There is a huge amount of data being gathered, processed, and analyzed daily by consumers and businesses every day and all of these are being performed at the far fringe of technology infrastructure. All of these operations are driven by the Internet of Things (IoT) devices. Reports are showing that there will be 64 billion IoT devices used by industries by 2026. Reports also speculate that businesses are going to spend nearly USD 15 trillion on IoT devices, solutions, and support systems.
IoT activities are being used in various fields like smart homes, smart cities, fitness monitoring, inventory control, and more. By the end of the year, approximately two to six IoT devices are going to be used for every person in the world. These numbers are greater than the combined number of smartphones, tablets, and computers.
Let’s start with knowing about IoT cybersecurity. We will start with its risks.
Increasing IoT cybersecurity risks
With the increased use of IoT devices, risks associated with it will also increase. In the first half of 2019, there were very high numbers of attacks on IoT devices. There are several reports shown that cyberattacks on IoT environments are rapidly increasing causing serious effects. This includes bots or worms that can cause damage to smart devices such as Linux-based internet routers and leverage them to commit additional crimes such as denial of service attacks or illicit mass marketing. The attacks are not only being targeted at military and business infrastructure but also on the industrial systems. There is a lot of complexity in the IoT ecosystem along with a variety of different vendors providing various IoT devices. This increases the difficulty in building security protocols for IoT. There have been some recent developments in the security practices being used to protect organizations and their IoT systems. The three main sections of the rules are:
- Detection: Learning the connection methods, like which IoT devices and components are connected to a given network or system.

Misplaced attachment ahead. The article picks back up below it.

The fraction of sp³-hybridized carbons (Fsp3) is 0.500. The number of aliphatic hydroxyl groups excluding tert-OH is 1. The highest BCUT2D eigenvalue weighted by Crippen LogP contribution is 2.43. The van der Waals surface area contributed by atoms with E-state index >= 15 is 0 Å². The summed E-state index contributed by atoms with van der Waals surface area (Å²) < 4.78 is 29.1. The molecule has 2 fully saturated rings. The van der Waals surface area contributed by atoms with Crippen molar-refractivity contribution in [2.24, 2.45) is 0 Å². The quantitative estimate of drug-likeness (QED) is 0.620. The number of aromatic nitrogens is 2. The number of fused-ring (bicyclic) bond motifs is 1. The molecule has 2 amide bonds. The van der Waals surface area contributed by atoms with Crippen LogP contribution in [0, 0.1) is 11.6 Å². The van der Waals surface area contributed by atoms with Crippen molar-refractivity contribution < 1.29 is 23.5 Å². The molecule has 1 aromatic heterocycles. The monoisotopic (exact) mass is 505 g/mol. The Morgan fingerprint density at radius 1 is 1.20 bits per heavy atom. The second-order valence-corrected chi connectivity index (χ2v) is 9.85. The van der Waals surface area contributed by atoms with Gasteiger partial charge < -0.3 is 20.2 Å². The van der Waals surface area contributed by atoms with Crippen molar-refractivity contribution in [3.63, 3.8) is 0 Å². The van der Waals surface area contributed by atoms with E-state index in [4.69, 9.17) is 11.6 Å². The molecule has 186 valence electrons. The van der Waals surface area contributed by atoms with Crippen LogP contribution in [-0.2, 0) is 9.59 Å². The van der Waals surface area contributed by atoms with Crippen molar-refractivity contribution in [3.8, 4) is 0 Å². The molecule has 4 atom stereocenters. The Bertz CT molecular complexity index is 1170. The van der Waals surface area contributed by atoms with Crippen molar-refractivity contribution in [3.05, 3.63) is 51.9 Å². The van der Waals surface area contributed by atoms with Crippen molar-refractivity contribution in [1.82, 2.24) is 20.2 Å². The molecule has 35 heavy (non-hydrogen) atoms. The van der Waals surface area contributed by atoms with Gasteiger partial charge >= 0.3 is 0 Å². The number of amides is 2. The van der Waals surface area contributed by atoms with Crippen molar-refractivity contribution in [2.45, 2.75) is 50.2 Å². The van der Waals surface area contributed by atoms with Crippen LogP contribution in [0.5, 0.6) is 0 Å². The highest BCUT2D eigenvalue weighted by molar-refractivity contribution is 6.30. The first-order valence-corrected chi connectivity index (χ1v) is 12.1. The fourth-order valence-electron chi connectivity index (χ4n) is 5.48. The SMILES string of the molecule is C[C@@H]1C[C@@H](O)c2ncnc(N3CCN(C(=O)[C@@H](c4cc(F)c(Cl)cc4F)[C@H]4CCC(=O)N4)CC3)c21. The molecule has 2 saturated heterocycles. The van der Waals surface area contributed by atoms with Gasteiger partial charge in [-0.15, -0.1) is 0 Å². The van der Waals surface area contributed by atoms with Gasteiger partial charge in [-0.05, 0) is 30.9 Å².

- Authentication: Checking the identity and origin of IoT devices that will help in detecting and preventing form spoofing.
- Updating: Maintaining and upgrading IoT security capabilities to bypass the hackers and cybercriminals.
These are the basic tactics that companies are using to deal with IoT security breaches. Some of the new strategies are:
- Restricting access to sensitive data
- Continually monitor who is accessing each device
- Frequently backing up all the information gathered by IoT devices
- Proactively identifying cyber threats to anticipate and stop breaches
- Maintaining accurate data on each IoT device to determine the number of potential risks
These basic steps lead to a roadmap that is used by cybersecurity professionals to form a comprehensive IoT security framework.
Common Vertical Markets Using IoT
There are several key industries and market segments that are making the best out of IoT utilization. The increased number of use cases indicates that IoT not only has an impact on society but it also helps you know about the number of entry points that hackers and cybercriminals can exploit. The markets like healthcare and life sciences; smart homes, cities, and infrastructure; transportation and concrete mobility; and industrial systems and sensors are using IoT devices.
Examples of IoT cybersecurity breaches
Numerous instances demonstrate how common IoT security breaches are. Some of them are very serious and do a lot of damage. There are a few important incidents that have happened recently. In this first case, hackers stole identity and bank details from individuals through remote access to a coffee machine. Smart coffee machines can be controlled remotely using smartphones or even with voice commands and that can be compromised. Coffee machines just aren’t designed for security, therefore, they are convenient and unprotected ways to access connected systems.
In the second case, it happened using the connected network printers. Approximately 60% of businesses in the UK, US, France, and Germany suffered a printer network data breach in 2019. These breaches cost them more than USD 400,000 on average. Printers are not very well secured that’s why they can act as an ingress point to the network. They can even be recruited as part of botnets to carry out DDOS attacks within the organization.
After knowing about the threats and IoT attacks, the organizations need trained and skilled cybersecurity experts. These professionals are proficient in protecting infrastructure, securing data and information; running risk analysis and mitigation; architecting cloud-based security, and achieving compliance from cyber attacks.
So, you can now understand the importance of knowing this field. Various IoT certifications will help you showcase your skills and grab the attention of your employer. uCertify has the best Certified Internet of Things Security Practitioner (CIoTSP) and Certified Internet of Things Practitioner (CIoTP) courses to provide cybersecurity professionals an extra edge. The knowledge will help them to protect the entire infrastructure from central systems out to the IoT edge.